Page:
It so happens, in my humble opinion, that nobody really cares what rules were used, once the game is over. The players are out there for the love of playing, not as watchdogs of the purity of the sport, as recorded in an official rulebook. Indeed, there is an official rulebook for softball; and it dictates the specifications of the playing field, the strike zone; and other details that structure the game in such a way that everybody can start from a common set of parameters. Unfortunately, few casual softball games are played on diamonds that conform in size and shape to official standards; and the local rules that are adopted by pick-up gamers are even less inclined to conform to ideals as described in the book. Casual softballers play with what they have and with who they have. First and foremost, the playing is the thing that counts.
Having said all that, there is a purpose for which this chronicle is written. Even loosely structured teams that face each other in week-end competition have to reach agreement about some of the rules that they prefer to follow, in order to speed up play, to balance out the competitive advantages and disadvantages of, say fast-pitch vs. slow- pitch; and other practical considerations, such as the actual delimiting dimensions of the playing field.
There is even the matter of whether slow-pitch softball refers to balls that are tossed with a gentle arc of 6-12 feet, or an unlimited arc whereby the slowly pitched ball can be delivered to the plate at a steep angle. Some players prefer limited arc pitching, while others find that unlimited arc pitching is more challenging. Our USAID team in Kenya faced making that decision at the start of each and every new season.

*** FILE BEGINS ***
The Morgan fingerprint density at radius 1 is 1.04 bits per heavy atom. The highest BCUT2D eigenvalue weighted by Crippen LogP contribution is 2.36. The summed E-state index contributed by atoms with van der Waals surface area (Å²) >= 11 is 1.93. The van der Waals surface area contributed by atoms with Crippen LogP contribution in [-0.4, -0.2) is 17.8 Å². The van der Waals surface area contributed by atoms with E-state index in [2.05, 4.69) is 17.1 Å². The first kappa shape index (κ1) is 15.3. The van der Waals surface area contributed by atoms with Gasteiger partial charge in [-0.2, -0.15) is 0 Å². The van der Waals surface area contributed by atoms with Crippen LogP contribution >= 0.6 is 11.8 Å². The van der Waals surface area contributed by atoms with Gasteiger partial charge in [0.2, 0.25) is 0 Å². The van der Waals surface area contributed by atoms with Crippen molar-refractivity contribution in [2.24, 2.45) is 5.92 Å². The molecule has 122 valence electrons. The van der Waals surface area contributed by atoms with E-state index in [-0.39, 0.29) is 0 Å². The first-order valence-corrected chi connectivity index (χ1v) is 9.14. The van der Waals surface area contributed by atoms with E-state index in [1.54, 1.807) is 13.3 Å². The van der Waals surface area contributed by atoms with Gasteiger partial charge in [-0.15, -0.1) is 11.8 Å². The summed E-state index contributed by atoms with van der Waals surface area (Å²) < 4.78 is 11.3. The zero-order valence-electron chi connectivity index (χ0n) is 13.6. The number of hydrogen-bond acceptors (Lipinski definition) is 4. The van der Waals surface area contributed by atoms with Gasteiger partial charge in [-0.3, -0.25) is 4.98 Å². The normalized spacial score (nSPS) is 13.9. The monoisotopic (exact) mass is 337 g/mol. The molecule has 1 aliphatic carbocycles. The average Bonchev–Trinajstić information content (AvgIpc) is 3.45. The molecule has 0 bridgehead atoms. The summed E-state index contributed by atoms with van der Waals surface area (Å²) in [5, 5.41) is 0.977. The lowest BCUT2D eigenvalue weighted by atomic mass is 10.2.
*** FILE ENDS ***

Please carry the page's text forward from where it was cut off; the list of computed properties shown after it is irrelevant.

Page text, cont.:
The USAID softball team in Kenya to which the Footloose Forester belonged was definitely of the pick-up genre. The mixed-age individuals who seemed to pop up at the International School of Kenya sports field eventually coalesced into a roster or regulars, based on their interest in always showing up to play; their comparative skills and interests at playing infield or outfield; pitching or catching. A nominal team captain made the decisions to place players when the position players were ample to allow any needed substitutions. It didn’t happen very often, since potential players usually selected themselves out if they personally believed that they would not be competitive enough at a designated position. And sometimes players were borrowed from other teams, just to get the games underway. The other teams had the same problems filling out the rosters and employed the same solution of borrowing players. Those were glorious years, when grown men donned their T-shirts and sports shoes and eagerly took the field to play like they never grew up.
Only one sticky issue remained as a grand question that went unanswered. During those times when we all agreed that pitches could be delivered within a limited arc of 6-12 feet, the precise location of the strike zone was a debatable issue. In baseball and in softball when pitches were delivered at a modest speed, the textbook definition of the strike zone was known far and wide as the imaginary zone between the hitters’ shoulders and kneecaps AND over the plate. Whereas a baseball player would sometimes stand deep in the batter’s box to wait for a curve ball to break, the slow-pitch softball player didn’t have to contend with curve balls, so was more inclined to stand in the middle of the batter’s box. Whether or not s/he stood deep in the batter’s box or somewhere in the middle, a strike was called if the pitch was over the plate and passed through the zone between shoulders and kneecaps—where the batter stood. But in slow-pitch softball, the flight of the ball dropped sharply if the original arc of the ball was near the 12 foot upper limit, thus it mattered greatly where the ball finished up. On the other hand, a slowly pitched ball with a 6 foot arc was in danger of hitting the ground even before it reached the plate.